# Differentiation under the integral sign

1. Jan 21, 2004

### hliu8

Hello everyone,
This is my first post. I would like to understand better the idea of differentiation under the integral sign. I read about it in
http://mathworld.wolfram.com/LeibnizIntegralRule.html and Feynman's autobiography, about evaluating an integral by differentiation under the integral sign, but how exactly it is done.

Thank to everyone.

2. Jan 21, 2004

### himanshu121

How it is done

Consider
$$I(b)=\int_0^1 \frac{x^b-1}{lnx} dx$$

now u can see clearly that after plugging the limits the variable x will vanish the only variable remains is b so the integration will be a function with b

While integrating w.r.t x u consider b as a constant similarly when differentiating w.r.t b u consider x as a constant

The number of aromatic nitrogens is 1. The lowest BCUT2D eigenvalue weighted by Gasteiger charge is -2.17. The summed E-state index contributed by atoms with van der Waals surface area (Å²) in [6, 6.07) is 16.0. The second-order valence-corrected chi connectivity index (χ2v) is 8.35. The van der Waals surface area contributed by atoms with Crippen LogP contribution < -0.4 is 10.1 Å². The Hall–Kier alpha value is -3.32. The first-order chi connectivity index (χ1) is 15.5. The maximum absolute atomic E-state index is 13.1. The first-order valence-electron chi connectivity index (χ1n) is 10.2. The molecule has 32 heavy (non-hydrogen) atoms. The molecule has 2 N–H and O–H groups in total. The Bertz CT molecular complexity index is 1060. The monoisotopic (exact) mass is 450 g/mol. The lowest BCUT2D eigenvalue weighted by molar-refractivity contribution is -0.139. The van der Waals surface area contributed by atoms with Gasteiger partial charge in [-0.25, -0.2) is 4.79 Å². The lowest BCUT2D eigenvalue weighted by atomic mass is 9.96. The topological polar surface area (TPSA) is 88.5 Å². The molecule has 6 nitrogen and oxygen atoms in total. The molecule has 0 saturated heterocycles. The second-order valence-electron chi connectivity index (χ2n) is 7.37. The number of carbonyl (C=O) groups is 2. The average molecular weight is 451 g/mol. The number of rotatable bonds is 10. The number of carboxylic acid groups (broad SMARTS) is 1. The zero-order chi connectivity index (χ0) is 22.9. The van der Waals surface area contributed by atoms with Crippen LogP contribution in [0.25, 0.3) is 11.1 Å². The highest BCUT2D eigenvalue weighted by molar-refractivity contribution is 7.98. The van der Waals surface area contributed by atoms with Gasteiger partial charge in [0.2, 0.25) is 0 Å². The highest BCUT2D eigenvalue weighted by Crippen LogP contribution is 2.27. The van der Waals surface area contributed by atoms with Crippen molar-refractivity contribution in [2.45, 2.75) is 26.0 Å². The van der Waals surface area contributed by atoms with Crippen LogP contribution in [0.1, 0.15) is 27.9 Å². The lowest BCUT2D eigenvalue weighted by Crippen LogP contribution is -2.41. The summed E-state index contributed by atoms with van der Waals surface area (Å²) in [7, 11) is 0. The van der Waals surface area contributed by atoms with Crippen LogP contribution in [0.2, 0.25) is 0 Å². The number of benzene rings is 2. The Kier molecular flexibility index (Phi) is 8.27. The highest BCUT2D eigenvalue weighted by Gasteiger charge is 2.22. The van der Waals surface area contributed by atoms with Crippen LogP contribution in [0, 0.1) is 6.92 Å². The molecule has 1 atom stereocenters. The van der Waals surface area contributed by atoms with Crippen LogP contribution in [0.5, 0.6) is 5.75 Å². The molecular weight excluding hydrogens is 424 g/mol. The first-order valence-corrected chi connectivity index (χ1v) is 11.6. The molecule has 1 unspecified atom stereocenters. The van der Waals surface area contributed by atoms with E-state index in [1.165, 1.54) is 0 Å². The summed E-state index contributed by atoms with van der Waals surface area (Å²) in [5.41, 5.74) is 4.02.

So , u have

$$I'(b)=\int_0^1 \frac{x^b lnx}{lnx} dx$$
$$I'(b)=\int_0^1 x^b dx=\frac{1}{b+1}$$
$$=> I(b)= \int \frac{1}{b+1} db +c$$

If b=0 I(b)=0 => c=0

Therefore I(b)=ln(b+1)

So clearly it is afunction of b now with no x

Last edited: Jan 21, 2004
3. Jan 22, 2004

### Tron3k

Funny, I was just reading Surely You're Joking, Mr. Feynman and I was wondering about that also.

4. Jan 23, 2004

### MathematicalPhysicist

what is written about this in the book, is there a technical explanation about it?

5. Jan 23, 2004

### Muzza

No, Feynman basically says that his "mathematical toolbox" (which included differentiation under the integral sign) was different from others', so he could solve problems others couldn't...

Last edited: Jan 23, 2004
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